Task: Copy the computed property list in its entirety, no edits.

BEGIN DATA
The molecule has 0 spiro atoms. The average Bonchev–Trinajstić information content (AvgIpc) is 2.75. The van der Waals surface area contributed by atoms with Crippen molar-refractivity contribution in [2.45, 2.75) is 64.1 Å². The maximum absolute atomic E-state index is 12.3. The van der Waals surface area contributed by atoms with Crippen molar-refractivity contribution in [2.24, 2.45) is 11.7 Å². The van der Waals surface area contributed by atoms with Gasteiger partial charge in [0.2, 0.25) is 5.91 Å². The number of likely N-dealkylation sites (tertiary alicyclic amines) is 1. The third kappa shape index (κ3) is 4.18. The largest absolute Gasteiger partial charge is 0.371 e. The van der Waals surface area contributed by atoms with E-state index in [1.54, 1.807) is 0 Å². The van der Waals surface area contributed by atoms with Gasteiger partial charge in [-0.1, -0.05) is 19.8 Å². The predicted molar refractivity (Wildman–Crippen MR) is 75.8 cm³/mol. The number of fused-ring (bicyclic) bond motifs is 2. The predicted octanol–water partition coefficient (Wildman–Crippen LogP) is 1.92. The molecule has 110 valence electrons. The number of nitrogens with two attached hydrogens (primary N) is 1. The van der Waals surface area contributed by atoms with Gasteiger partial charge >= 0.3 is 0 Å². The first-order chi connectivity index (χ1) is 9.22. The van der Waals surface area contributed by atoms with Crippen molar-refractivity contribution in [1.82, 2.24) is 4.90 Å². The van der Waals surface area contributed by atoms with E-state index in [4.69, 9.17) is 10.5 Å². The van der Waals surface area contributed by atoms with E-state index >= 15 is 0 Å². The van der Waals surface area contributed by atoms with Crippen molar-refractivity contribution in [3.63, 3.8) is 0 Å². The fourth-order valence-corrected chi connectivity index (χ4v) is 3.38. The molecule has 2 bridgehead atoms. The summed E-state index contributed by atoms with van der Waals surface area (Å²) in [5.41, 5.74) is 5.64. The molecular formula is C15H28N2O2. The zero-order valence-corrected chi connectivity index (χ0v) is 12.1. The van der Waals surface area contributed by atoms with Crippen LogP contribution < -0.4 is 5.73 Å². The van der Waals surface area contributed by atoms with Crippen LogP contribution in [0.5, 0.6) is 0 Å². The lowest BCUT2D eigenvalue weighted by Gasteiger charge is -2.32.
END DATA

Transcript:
The molecule has 0 spiro atoms. The average Bonchev–Trinajstić information content (AvgIpc) is 2.75. The van der Waals surface area contributed by atoms with Crippen molar-refractivity contribution in [2.45, 2.75) is 64.1 Å². The maximum absolute atomic E-state index is 12.3. The van der Waals surface area contributed by atoms with Crippen molar-refractivity contribution in [2.24, 2.45) is 11.7 Å². The van der Waals surface area contributed by atoms with Gasteiger partial charge in [0.2, 0.25) is 5.91 Å². The number of likely N-dealkylation sites (tertiary alicyclic amines) is 1. The third kappa shape index (κ3) is 4.18. The largest absolute Gasteiger partial charge is 0.371 e. The van der Waals surface area contributed by atoms with E-state index in [1.54, 1.807) is 0 Å². The van der Waals surface area contributed by atoms with Gasteiger partial charge in [-0.1, -0.05) is 19.8 Å². The predicted molar refractivity (Wildman–Crippen MR) is 75.8 cm³/mol. The number of fused-ring (bicyclic) bond motifs is 2. The predicted octanol–water partition coefficient (Wildman–Crippen LogP) is 1.92. The molecule has 110 valence electrons. The number of nitrogens with two attached hydrogens (primary N) is 1. The van der Waals surface area contributed by atoms with Gasteiger partial charge >= 0.3 is 0 Å². The first-order chi connectivity index (χ1) is 9.22. The van der Waals surface area contributed by atoms with Crippen molar-refractivity contribution in [1.82, 2.24) is 4.90 Å². The van der Waals surface area contributed by atoms with E-state index in [4.69, 9.17) is 10.5 Å². The van der Waals surface area contributed by atoms with E-state index >= 15 is 0 Å². The van der Waals surface area contributed by atoms with Crippen molar-refractivity contribution in [3.63, 3.8) is 0 Å². The fourth-order valence-corrected chi connectivity index (χ4v) is 3.38. The molecule has 2 bridgehead atoms. The summed E-state index contributed by atoms with van der Waals surface area (Å²) in [5.41, 5.74) is 5.64. The molecular formula is C15H28N2O2. The zero-order valence-corrected chi connectivity index (χ0v) is 12.1. The van der Waals surface area contributed by atoms with Crippen LogP contribution < -0.4 is 5.73 Å². The van der Waals surface area contributed by atoms with Crippen LogP contribution in [0.5, 0.6) is 0 Å². The lowest BCUT2D eigenvalue weighted by Gasteiger charge is -2.32.